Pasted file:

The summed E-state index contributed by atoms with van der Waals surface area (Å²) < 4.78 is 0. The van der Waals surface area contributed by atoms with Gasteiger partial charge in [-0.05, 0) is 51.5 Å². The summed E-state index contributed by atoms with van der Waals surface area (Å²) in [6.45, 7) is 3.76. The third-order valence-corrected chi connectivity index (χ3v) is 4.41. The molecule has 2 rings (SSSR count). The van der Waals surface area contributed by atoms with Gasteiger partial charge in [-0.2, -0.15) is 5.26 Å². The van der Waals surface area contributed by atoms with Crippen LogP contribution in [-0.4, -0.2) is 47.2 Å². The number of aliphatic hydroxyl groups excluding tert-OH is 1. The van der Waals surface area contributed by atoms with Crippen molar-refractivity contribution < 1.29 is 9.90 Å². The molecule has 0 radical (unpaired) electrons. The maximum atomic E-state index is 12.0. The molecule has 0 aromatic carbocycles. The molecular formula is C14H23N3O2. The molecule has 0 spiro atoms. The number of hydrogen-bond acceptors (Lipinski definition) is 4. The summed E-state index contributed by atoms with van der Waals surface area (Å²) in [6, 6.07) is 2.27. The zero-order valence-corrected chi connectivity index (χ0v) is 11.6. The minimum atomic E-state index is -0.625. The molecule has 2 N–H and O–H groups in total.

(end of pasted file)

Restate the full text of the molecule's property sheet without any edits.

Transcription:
The summed E-state index contributed by atoms with van der Waals surface area (Å²) < 4.78 is 0. The van der Waals surface area contributed by atoms with Gasteiger partial charge in [-0.05, 0) is 51.5 Å². The summed E-state index contributed by atoms with van der Waals surface area (Å²) in [6.45, 7) is 3.76. The third-order valence-corrected chi connectivity index (χ3v) is 4.41. The molecule has 2 rings (SSSR count). The van der Waals surface area contributed by atoms with Gasteiger partial charge in [-0.2, -0.15) is 5.26 Å². The van der Waals surface area contributed by atoms with Crippen LogP contribution in [-0.4, -0.2) is 47.2 Å². The number of aliphatic hydroxyl groups excluding tert-OH is 1. The van der Waals surface area contributed by atoms with Crippen molar-refractivity contribution < 1.29 is 9.90 Å². The molecule has 0 radical (unpaired) electrons. The maximum atomic E-state index is 12.0. The molecule has 0 aromatic carbocycles. The molecular formula is C14H23N3O2. The molecule has 0 spiro atoms. The number of hydrogen-bond acceptors (Lipinski definition) is 4. The summed E-state index contributed by atoms with van der Waals surface area (Å²) in [6, 6.07) is 2.27. The zero-order valence-corrected chi connectivity index (χ0v) is 11.6. The minimum atomic E-state index is -0.625. The molecule has 2 N–H and O–H groups in total.